When Tokyo architect Yuko Shibata and her husband looked to remodel an apartment they had just purchased, she knew that she wanted to include a home office from which she could base her firm. The only problem was that her husband wanted it to feel like a home too. So Shibata designed a sliding wall that fit over the dining table, allowing the room to function as both a meeting space and library.
After years of crashing on the floor in his studio, artist Kent Monkman decided it was time for a change. Upon buying a home on a Victorian-lined street in Toronto, Monkman hired architectural designer Jason Halter to oversee a renovation. Now Monkman has a studio, gallery, and living quarters all in one expansive, airy space.
Though it rests on the site of a former mine, this mixed-use development in Bath, England houses several eco-conscious residences in addition to an exhibition space that explores the history of the village.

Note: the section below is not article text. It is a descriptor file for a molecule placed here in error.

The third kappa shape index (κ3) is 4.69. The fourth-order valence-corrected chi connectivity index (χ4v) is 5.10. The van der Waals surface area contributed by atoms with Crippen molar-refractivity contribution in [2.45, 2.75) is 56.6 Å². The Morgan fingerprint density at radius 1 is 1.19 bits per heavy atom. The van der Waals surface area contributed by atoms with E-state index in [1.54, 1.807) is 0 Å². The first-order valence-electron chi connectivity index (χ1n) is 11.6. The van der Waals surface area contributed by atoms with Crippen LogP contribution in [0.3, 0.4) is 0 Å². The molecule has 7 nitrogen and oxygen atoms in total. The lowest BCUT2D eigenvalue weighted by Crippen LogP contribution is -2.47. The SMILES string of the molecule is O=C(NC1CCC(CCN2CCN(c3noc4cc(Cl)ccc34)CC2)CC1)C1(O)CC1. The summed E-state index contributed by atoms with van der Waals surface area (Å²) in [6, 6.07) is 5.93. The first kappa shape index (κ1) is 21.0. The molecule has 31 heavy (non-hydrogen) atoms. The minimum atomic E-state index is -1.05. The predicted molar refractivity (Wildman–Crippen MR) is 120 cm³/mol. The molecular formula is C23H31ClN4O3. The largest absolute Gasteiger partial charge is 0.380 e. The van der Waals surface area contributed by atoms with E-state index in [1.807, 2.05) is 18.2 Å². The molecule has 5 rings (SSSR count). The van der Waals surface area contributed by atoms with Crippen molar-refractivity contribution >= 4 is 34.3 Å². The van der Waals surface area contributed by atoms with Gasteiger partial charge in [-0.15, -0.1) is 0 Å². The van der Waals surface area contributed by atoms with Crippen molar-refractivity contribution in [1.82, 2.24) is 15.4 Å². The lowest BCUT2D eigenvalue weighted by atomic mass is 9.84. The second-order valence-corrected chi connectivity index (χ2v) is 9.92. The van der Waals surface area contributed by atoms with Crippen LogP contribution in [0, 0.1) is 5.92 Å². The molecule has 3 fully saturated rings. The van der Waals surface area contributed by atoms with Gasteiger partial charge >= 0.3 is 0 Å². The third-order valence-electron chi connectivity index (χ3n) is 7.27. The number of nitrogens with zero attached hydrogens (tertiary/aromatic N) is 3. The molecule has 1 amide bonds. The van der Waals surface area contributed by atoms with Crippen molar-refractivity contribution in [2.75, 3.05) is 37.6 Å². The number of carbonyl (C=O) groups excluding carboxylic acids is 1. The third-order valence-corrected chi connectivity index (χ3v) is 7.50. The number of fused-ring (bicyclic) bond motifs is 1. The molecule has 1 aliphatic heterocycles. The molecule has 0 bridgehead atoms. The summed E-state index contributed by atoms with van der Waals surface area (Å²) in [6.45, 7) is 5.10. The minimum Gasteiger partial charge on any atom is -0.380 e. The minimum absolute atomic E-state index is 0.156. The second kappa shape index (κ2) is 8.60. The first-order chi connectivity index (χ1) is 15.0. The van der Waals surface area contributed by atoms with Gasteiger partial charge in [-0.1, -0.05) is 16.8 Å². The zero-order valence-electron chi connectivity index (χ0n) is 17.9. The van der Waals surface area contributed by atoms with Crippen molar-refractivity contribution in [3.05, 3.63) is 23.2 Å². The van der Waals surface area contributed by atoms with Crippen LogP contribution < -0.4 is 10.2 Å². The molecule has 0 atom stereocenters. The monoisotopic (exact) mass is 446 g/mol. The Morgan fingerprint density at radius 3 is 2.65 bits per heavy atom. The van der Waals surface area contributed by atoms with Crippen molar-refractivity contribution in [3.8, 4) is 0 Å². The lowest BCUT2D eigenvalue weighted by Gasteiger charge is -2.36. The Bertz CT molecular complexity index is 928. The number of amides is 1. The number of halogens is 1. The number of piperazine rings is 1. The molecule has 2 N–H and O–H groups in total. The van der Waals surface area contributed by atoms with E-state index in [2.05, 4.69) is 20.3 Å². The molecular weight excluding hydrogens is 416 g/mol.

As the Chicago-based rep for Burton snowboards, Matt Hoffman was doing a lot of running around to showrooms. So when he bought a funky former funeral home, he enlisted Morlen Sinoway to help him transform the space, which now contains a bright, homey apartment and a storefront beneath it.
In addition to housing his firm's central office, architect Nathan Lee Colkitt's mixed-use San Diego structure also contains several apartments, a recording studio, and a hair salon.
After buying a storefront property on a commercial street in Toronto, architect Tamira Sawatzky and artist Elle Flanders converted the space into a home that had enough space to accomodate each of their own personal business ventures.